Bettyanne: There is a lot of pressure to get it right. So, how do you start? Start with empathy, look at what’s already in place, what you can adapt, and the culture of your organization.

When looking at registration, it’s not good enough to just have a tick box saying, “Do you have a mobility issue?”

In the same way that you look at food and beverage, and allergies, look at accessibility and ask questions. In this venue or environment will this person be comfortable, safe, and have an enjoyable and engaging experience like everyone else? And how and what do I put in place to ensure that?

Another learning curve is how to prepare speakers. Your big-name speaker, who has come in with their pre-planned deck, must describe their slides. Speakers also need to look at their slide templates and make sure that they’re in sharp contrast and easy to read.

And you need to work closely with your venue to make sure your attendees can navigate it. Is there brail in the elevators? Are there visual markers when approaching stairs or are there things in place to show there is a change coming?

Our Talking Point for 2024 is Impact. One of our calls to action is, “It's time to own your impact”. How are you owning yours this year?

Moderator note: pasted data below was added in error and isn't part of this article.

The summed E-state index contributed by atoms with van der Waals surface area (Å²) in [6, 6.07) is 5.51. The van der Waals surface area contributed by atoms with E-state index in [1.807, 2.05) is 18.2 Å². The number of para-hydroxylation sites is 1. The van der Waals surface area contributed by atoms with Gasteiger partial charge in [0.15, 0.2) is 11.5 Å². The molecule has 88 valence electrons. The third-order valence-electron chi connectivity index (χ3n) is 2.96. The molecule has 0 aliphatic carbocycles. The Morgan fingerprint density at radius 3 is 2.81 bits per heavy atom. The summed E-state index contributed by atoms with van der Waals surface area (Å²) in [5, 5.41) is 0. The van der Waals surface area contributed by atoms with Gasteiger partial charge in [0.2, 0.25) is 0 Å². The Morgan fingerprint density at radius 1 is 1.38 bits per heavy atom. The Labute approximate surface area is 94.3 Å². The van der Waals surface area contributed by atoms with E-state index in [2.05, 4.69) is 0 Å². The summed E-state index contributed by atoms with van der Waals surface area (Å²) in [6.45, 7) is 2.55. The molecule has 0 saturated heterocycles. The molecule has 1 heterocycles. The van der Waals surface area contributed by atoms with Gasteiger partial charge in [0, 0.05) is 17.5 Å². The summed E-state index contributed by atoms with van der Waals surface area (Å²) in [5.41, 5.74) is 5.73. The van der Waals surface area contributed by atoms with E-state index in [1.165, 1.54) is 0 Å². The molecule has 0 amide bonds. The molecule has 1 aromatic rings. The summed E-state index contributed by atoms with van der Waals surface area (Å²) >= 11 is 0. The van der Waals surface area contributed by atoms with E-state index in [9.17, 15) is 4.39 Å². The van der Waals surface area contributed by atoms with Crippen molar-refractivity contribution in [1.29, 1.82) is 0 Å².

Bettyanne: I’ve had the privilege to work with the most amazing community that has taught me so much. This experience has shaped my view and my future work. I am striving to ensure better alignment and collaboration are built and nurtured. I’ve had amazing opportunities to do really cool things, but this conference is some of the work I am most proud of.

The Deafblind International World Conference event team

About the author

IMEX brings the global meetings and events community together to power profitable connections, foster innovation, spark inspiration, and propel purposeful progress at two world-leading trade shows, IMEX Frankfurt and IMEX America.

We use our influence to unite, advance and promote a thriving global industry focused on positive change.

IMEX Group